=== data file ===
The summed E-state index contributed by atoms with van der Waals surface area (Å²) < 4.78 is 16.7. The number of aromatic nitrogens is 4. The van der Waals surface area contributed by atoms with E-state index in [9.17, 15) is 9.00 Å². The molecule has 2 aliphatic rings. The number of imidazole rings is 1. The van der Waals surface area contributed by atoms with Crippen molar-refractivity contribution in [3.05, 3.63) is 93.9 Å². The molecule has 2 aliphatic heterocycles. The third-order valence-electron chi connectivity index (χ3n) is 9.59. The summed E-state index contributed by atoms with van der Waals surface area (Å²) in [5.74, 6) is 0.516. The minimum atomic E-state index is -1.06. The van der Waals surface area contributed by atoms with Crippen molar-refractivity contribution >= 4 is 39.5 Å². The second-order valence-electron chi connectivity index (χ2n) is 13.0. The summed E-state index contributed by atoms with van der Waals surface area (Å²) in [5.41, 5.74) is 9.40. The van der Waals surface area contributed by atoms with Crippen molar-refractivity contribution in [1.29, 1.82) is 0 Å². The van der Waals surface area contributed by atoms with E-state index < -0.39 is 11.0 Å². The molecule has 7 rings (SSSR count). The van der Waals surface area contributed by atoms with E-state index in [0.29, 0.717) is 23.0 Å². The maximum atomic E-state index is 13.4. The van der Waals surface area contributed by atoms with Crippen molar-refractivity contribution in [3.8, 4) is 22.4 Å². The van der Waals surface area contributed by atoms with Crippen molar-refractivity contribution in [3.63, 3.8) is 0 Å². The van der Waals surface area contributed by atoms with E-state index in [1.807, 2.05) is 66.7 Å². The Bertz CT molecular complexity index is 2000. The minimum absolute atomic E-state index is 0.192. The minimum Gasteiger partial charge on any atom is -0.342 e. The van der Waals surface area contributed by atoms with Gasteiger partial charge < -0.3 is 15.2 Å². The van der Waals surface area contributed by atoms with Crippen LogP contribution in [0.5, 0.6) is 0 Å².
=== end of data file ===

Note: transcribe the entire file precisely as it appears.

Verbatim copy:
The summed E-state index contributed by atoms with van der Waals surface area (Å²) < 4.78 is 16.7. The number of aromatic nitrogens is 4. The van der Waals surface area contributed by atoms with E-state index in [9.17, 15) is 9.00 Å². The molecule has 2 aliphatic rings. The number of imidazole rings is 1. The van der Waals surface area contributed by atoms with Crippen molar-refractivity contribution in [3.05, 3.63) is 93.9 Å². The molecule has 2 aliphatic heterocycles. The third-order valence-electron chi connectivity index (χ3n) is 9.59. The summed E-state index contributed by atoms with van der Waals surface area (Å²) in [5.74, 6) is 0.516. The minimum atomic E-state index is -1.06. The van der Waals surface area contributed by atoms with Crippen molar-refractivity contribution >= 4 is 39.5 Å². The second-order valence-electron chi connectivity index (χ2n) is 13.0. The summed E-state index contributed by atoms with van der Waals surface area (Å²) in [5.41, 5.74) is 9.40. The van der Waals surface area contributed by atoms with Crippen molar-refractivity contribution in [1.29, 1.82) is 0 Å². The van der Waals surface area contributed by atoms with E-state index < -0.39 is 11.0 Å². The molecule has 7 rings (SSSR count). The van der Waals surface area contributed by atoms with E-state index in [0.29, 0.717) is 23.0 Å². The maximum atomic E-state index is 13.4. The van der Waals surface area contributed by atoms with Crippen molar-refractivity contribution in [3.8, 4) is 22.4 Å². The van der Waals surface area contributed by atoms with Crippen molar-refractivity contribution in [3.63, 3.8) is 0 Å². The van der Waals surface area contributed by atoms with E-state index in [1.807, 2.05) is 66.7 Å². The Bertz CT molecular complexity index is 2000. The minimum absolute atomic E-state index is 0.192. The minimum Gasteiger partial charge on any atom is -0.342 e. The van der Waals surface area contributed by atoms with Gasteiger partial charge < -0.3 is 15.2 Å². The van der Waals surface area contributed by atoms with Crippen LogP contribution in [0.5, 0.6) is 0 Å².